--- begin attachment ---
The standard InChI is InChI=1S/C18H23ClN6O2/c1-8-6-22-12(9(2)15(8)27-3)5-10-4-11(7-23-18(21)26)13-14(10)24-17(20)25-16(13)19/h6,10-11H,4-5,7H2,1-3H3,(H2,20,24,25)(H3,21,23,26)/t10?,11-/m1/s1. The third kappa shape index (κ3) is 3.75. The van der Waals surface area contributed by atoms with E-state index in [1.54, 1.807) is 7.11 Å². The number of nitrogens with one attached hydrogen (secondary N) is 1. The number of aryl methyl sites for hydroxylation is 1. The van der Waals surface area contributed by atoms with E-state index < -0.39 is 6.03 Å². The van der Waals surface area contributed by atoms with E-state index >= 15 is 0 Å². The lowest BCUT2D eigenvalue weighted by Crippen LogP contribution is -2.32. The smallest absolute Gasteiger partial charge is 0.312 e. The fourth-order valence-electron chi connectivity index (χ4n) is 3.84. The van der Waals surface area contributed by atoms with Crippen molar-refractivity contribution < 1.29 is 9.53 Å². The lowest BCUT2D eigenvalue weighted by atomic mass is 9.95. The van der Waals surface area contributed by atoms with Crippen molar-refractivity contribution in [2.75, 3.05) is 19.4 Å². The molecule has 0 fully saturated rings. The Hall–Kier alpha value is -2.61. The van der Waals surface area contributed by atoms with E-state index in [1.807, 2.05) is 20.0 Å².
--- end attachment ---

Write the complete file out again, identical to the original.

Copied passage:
The standard InChI is InChI=1S/C18H23ClN6O2/c1-8-6-22-12(9(2)15(8)27-3)5-10-4-11(7-23-18(21)26)13-14(10)24-17(20)25-16(13)19/h6,10-11H,4-5,7H2,1-3H3,(H2,20,24,25)(H3,21,23,26)/t10?,11-/m1/s1. The third kappa shape index (κ3) is 3.75. The van der Waals surface area contributed by atoms with E-state index in [1.54, 1.807) is 7.11 Å². The number of nitrogens with one attached hydrogen (secondary N) is 1. The number of aryl methyl sites for hydroxylation is 1. The van der Waals surface area contributed by atoms with E-state index < -0.39 is 6.03 Å². The van der Waals surface area contributed by atoms with E-state index >= 15 is 0 Å². The lowest BCUT2D eigenvalue weighted by Crippen LogP contribution is -2.32. The smallest absolute Gasteiger partial charge is 0.312 e. The fourth-order valence-electron chi connectivity index (χ4n) is 3.84. The van der Waals surface area contributed by atoms with Crippen molar-refractivity contribution < 1.29 is 9.53 Å². The lowest BCUT2D eigenvalue weighted by atomic mass is 9.95. The van der Waals surface area contributed by atoms with Crippen molar-refractivity contribution in [2.75, 3.05) is 19.4 Å². The molecule has 0 fully saturated rings. The Hall–Kier alpha value is -2.61. The van der Waals surface area contributed by atoms with E-state index in [1.807, 2.05) is 20.0 Å².